Beams are local timber  They appear to be locally cut logs, and no other information is available. 
Length: 34ft (408in)  As measured. 
Width: 6.4ft (77in)  As measured. 
5 Main support beams.  See photos 
Calculations are done for an equivalent square beam.  A log with a diameter equal to the width of the square can be assumed to be equivalent (p103). 
Only bending force (F'_{b}) is considered.  The observed failure appears to have been due to an excessive bending moment. 
Calculation  Notes 
Find the unit weight of the wood (lbs/ft^{3}): w_{u} = 62.4 lbs/ft^{3} (G)(1 + MC/100)

Start by finding the weight per ft^{3}, including moisture content. The equation used is an approximation which allows us to ignore volume changes due to water absorbition, and will give a conservative estimate of self weight. (p45) Moisture content indicated is highest given on Table 24, p19. Actual content could be higher depending on how waterlogged the wood is due to the snow and creek. 
w_{s} = 62.4 lbs/ft^{3} (0.5) (1 + 26.9 / 100) w_{s} = 40 lbs/ft^{3} 

1.5ft cross section for main beam gives 2.25 ft^{3} per beam.  To estimate the weight of the wood the volume is needed. While the beams are generally round, they are also not uniformly 18in diameter. A volume equivalent to a square cross section is assumed. 
x5 for 5 beams = 11.25 ft^{3} per foot of bridge.  Always keep track of load calculated per foot of bridge vs load per foot of 1 support beam. 
Assume 0.2ft decking thickness. This adds another (0.2ft*6.4ft*1ft=1.28ft^{3}) of wood volume per foot of bridge.  Don't forget to count the weight of the decking, etc. 
Add an additional estimated volume of 0.3 ft^{3} for the side rails.  
Total wood volume is 12.83 ft^{3} per foot of bridge.  
I_{s} = 40 lbs / ft^{3} * 12.83ft^{2} I_{s} = 513.2 lbs/ft 
I_{s} , Moment due to self weight per foot of bridge. Will be used in later bending calculations. 
Total self weight: 513.2 lbs/ft * 34ft = 17450lbs  Note the importance of including self weight.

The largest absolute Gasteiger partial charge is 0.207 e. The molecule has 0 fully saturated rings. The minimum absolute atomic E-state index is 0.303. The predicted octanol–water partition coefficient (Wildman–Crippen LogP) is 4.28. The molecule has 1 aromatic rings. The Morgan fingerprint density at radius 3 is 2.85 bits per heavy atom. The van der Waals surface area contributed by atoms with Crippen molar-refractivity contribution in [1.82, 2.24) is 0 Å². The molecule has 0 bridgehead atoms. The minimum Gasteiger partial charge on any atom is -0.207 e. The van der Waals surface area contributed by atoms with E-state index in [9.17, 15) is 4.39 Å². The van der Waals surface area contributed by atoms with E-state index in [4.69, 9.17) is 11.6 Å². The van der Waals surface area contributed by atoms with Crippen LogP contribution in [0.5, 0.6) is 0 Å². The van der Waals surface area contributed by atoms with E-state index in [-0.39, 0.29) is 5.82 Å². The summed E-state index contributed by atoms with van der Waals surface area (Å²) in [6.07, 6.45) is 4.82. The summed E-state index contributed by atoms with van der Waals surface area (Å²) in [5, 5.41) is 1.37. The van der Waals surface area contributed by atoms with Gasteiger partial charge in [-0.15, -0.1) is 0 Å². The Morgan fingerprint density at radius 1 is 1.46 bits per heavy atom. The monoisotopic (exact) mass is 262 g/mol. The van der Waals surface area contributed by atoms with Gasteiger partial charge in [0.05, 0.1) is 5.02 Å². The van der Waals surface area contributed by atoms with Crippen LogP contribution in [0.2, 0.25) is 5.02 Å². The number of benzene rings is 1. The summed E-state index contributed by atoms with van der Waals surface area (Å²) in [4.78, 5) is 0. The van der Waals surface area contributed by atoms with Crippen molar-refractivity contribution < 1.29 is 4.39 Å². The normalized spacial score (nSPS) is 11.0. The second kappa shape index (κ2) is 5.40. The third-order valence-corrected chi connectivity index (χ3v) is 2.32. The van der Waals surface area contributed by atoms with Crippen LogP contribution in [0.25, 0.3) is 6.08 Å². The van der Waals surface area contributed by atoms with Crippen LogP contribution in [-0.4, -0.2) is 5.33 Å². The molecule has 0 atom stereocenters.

l_{s}, snow load, = Mass of water[5] * width * depth  Now to find the snow load. Since the snow depth is given in water equivalent inches the snow load can be found by finding the weight of that depth of water. 
Water mass is 62.4lb/ft^{3}  
l_{s} = 62.4lb/ft^{3} * 6.4ft * 4.17ft = 1665lbs/ft  Snow load per foot of bridge. 
Total snow load: 1665lbs/ft * 34ft = 56610lbs  
I, total moment per unit length, = 513.2lbs/ft + 1665lbs/ft = 2178lbs/ft  
Total load: 17450lbs + 56610lbs = 74,060.  Snow load plus self weight. 
This is a remarkable load for a simple foot bridge, and an example of the need to consider snow loads.
Maximum Moment on Beam (M):
Calculated for a uniform load across the length of the beam.
M = (weight)(length^{2})/8  Equation for the moment on a uniformly loaded beam. 
M = (2178lbs/ft)(34ft)^{2}/8  
M = 314,721ft*lbs  
Divide by 5 beams: 62,944ft*lbs (755,330in*lbs) 
Adjustment Factors (p61)
The adjustment factors are strength multipliers that either increase or decrease the allowable load depending on how the support beam is used.
C_{D}, Load Duration Factor: Snow Load = 1.15  The duration of a load has a large impact on how well wood can handle it. The longer the duration the more wood will be affected by creep. 
C_{F}, Size Factor: (12in/18in)^{1/9} = 0.956  Larger beams have a reduced allowable load due to the increased occurrence of unknown internal defects (p61) 
C_{L}, Beam Stability Factor: 1, for round or square beams  Were this a narrow & tall beam it would have a reduced strength to lateral instability  but round beams are stable.. 
C_{M}, Wet Service Factor: 1.00  Oddly, the wet service factor is 1.00 for Douglas fir timbers, which are defined as beams 5in X 5in or larger (p398). Smaller lumber is given a wet service factor of 0.85, but only for the higher grades of lumber. It is odd to think that the extreme humidity of the location is not considered to have a direct impact on the strength of the wood. But there still is the increased weight due to waterlogging, as well as increased rot.